Montreal pit bull ban suspended for now…below describes some of commotion and confusion.
Montreal has banned dogs called pit bulls. Apparently, if you own one now and live in Montreal, according to plan, you can continue to but need to adhere to rules (such as muzzling the dog). However, no more dogs called pits will be allowed. It’s unclear what will happen to the many pits languishing in shelters, but seems they will have to be shipped out fast or euthanized.
It all began because – as always, public officials offered a knee jerk response resulting from a dog attack. Same in this case. Nearly three months after a brutal dog attack that claimed the life of a Montreal woman,Christiane Vadnais,; the city has passed the ban which went into affect October 3 (Monday).
According to the Montreal Gazette, a hearing into whether Montreal’s pit bull ban must be suspended according Quebec Superior Court with the judge saying the law raises several troubling questions.
Questioning the clarity of the law that came into effect Monday, Judge Louis Gouin rattled off a series of queries that it posed for him before lawyers even began their arguments.
How does an owner know whether or not they have a pit bull-type dog? Gouin asked.
Wow – that is a simple, but incredibly intelligent question since most dogs called pits are, in fact, mixed breed dogs (according to several published studies).
And even more revealing, according to CBC news, the dog responsible for the horrible fatal attack was, in fact, perhaps not even a pit bull in the first place, but a Boxer or Boxer mix.
Even if the dog was a pit bull – or a dog with that look of a pit bull, the dog had reportedly previously twice attacked people. The problem is clearly this individual dog not an entire group of dogs who happen to share a certain look.
As for the idea of banning pit bulls, the judge asked, how do you clarify breed? What if the dog’s great-grandfather was 50 per cent pit bull, does that mean it is a pit bull type under the law? Dogs that have the same look as a pit bull are also under the ban. Does that mean you have to take a picture of it? The law says it must be muzzled at all times. Does this mean it has to eat with a muzzle? The law says city workers could enter a building to take a person’s dog.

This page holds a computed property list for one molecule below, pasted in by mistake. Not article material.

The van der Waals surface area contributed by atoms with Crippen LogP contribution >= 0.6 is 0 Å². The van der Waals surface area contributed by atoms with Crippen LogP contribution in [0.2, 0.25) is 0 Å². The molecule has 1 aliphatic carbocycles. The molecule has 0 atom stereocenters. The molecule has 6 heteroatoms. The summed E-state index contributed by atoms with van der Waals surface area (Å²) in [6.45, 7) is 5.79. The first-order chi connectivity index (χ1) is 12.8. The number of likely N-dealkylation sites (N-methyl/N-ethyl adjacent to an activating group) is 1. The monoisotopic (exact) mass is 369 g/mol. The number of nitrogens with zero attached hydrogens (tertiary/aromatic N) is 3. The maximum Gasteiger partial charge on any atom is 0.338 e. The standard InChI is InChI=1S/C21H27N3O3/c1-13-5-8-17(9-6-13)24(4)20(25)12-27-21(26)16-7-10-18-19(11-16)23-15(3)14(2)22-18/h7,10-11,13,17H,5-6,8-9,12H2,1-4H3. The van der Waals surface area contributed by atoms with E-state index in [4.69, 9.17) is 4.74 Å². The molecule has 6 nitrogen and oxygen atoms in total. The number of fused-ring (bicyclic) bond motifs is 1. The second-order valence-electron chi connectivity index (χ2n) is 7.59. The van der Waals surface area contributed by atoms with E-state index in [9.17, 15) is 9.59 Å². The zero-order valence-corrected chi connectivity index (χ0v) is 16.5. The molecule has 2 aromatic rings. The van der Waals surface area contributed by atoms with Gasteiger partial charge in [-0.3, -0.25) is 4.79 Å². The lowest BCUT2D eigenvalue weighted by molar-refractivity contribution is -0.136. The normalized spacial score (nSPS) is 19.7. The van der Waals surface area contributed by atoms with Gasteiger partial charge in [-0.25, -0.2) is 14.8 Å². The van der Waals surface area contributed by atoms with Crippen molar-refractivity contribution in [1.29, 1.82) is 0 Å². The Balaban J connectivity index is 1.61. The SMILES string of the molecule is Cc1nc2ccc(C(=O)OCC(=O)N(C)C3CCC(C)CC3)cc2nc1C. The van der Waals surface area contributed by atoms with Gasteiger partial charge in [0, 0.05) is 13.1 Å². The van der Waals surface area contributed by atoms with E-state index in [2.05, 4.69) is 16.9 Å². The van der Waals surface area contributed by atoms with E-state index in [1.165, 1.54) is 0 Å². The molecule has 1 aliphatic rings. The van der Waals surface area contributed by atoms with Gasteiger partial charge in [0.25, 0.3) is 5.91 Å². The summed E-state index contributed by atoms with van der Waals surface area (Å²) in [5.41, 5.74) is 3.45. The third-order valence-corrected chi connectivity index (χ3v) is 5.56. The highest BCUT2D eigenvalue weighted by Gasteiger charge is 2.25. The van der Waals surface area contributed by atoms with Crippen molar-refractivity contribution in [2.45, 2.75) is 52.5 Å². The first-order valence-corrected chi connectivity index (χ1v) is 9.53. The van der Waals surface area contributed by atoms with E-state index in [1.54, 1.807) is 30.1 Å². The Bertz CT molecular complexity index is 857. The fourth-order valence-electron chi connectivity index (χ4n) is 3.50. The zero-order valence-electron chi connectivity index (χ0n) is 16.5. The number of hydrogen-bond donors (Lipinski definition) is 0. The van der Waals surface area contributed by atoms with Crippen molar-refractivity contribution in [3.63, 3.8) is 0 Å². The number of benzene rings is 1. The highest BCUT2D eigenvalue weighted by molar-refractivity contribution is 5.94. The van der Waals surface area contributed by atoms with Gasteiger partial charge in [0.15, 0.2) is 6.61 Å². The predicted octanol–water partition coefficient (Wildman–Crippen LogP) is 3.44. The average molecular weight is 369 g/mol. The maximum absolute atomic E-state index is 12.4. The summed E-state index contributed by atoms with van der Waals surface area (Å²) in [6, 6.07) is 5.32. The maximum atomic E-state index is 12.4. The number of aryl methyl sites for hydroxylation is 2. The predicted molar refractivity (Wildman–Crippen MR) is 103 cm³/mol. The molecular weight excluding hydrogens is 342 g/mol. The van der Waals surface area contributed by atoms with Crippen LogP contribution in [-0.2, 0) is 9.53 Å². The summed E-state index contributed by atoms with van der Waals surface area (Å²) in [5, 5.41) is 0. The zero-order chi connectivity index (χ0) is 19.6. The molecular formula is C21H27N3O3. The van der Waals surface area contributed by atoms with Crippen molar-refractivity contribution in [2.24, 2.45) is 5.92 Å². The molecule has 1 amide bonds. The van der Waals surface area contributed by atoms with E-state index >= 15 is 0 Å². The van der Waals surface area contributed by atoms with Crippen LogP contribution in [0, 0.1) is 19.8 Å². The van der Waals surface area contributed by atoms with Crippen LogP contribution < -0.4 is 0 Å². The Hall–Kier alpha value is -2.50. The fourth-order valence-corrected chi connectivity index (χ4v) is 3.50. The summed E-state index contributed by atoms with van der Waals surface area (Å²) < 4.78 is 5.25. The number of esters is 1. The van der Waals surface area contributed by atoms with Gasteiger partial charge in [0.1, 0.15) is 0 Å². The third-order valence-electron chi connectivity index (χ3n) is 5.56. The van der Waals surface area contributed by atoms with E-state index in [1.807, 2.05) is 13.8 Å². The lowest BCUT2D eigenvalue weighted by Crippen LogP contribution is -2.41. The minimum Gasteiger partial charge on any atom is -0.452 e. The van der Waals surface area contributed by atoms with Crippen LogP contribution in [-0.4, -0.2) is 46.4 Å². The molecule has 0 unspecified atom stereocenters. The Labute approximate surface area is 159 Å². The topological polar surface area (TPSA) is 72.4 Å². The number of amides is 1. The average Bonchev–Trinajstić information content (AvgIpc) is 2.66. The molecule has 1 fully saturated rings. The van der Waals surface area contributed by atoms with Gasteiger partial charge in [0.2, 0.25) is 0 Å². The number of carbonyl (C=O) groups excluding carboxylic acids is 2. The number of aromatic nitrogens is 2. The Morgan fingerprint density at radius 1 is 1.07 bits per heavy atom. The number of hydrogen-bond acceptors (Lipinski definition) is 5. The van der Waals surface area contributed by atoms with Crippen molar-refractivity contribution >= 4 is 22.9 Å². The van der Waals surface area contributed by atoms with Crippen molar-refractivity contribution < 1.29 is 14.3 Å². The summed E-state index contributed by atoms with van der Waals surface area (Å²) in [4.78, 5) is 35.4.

And I ask more questions, if even a picture is taken – who is the ‘decider’ of what a dog really is. Will all dogs be tested genetically? And who would pay for it?
My biggest question of all is that according to a peer reviewed scientific document authored by the American Veterinary Society of Animal Behavior (which I co-authored with Sagi Denenberg, DVM, DACVB, Dip. ECAWBM, MACVSc (Behaviour), breed bans (such as the one proposed in Montreal) don’t work to enhance public safety. Often innocent dogs are euthanized, but do nothing to protect humans. So, if there’s evidence bans don’t work, why do it? Many cities have rescinded breed bans in recent years because they don’t achieve their intended purpose.
Here’s what does seem to work:
- Public education and children learning about dog bite prevention. Fact is, most bites happen to kids, and mostly by dogs they know in their own homes.
- Enforcing appropriate dangerous dog laws on the books – which was obviously not done here, since if reports are correct, this is the third time this dog has been allowed to attack someone.
The call for a ban has led a Montreal-based coalition, composed of lawyers and also experts in animal behavior opposed to the ban, to say it will move forward with its plan to launch a court challenge. Note the animal behavior experts, local ASPCA and veterinarians – those who know about dogs, were ignored. But they will apparently go to court, if need be.
So, here’s the deal with the new law – which it’s unclear, but was supposed to go into affect today. The law includes rules about registering cats (cats???? – that’s what’s being reported, though apparently small dogs are off the hook? And information on exactly how to register cats doesn’t seem clear, or why to register cats), and large dogs.
If Montreal residents wish to keep their current pit bull pets (whatever that means), they have until the end of 2016 to purchase a permit, which costs about $115 U.S.; the Montreal Gazette estimated this will impact owners of about 7,000 dogs.
Montreal’s owned pit bulls must be vaccinated, sterilized and microchipped. In public, owners need to muzzle their pits, keeping them on a leash no longer than four feet (leashes that short may actually be detrimental – but they didn’t obviously seek advise from those who know). Not sure what they vaccine requirement is specifically.
“My duty as mayor of Montreal is making sure I am working for all Montrealers,” said Denis Coderre, according to CBC. “And I am there to make sure they feel safe and that they are safe.”
Earlier this month the SPCA threatened to back out of a contract with the city of Montreal to provide animal control services if the city passed a breed-specific bylaw. That threat came after the SPCA convinced Ste. Adele to remove its pit bull ban in order to have the SPCA provide animal control.
I want someone to tell me how this law makes the community safe?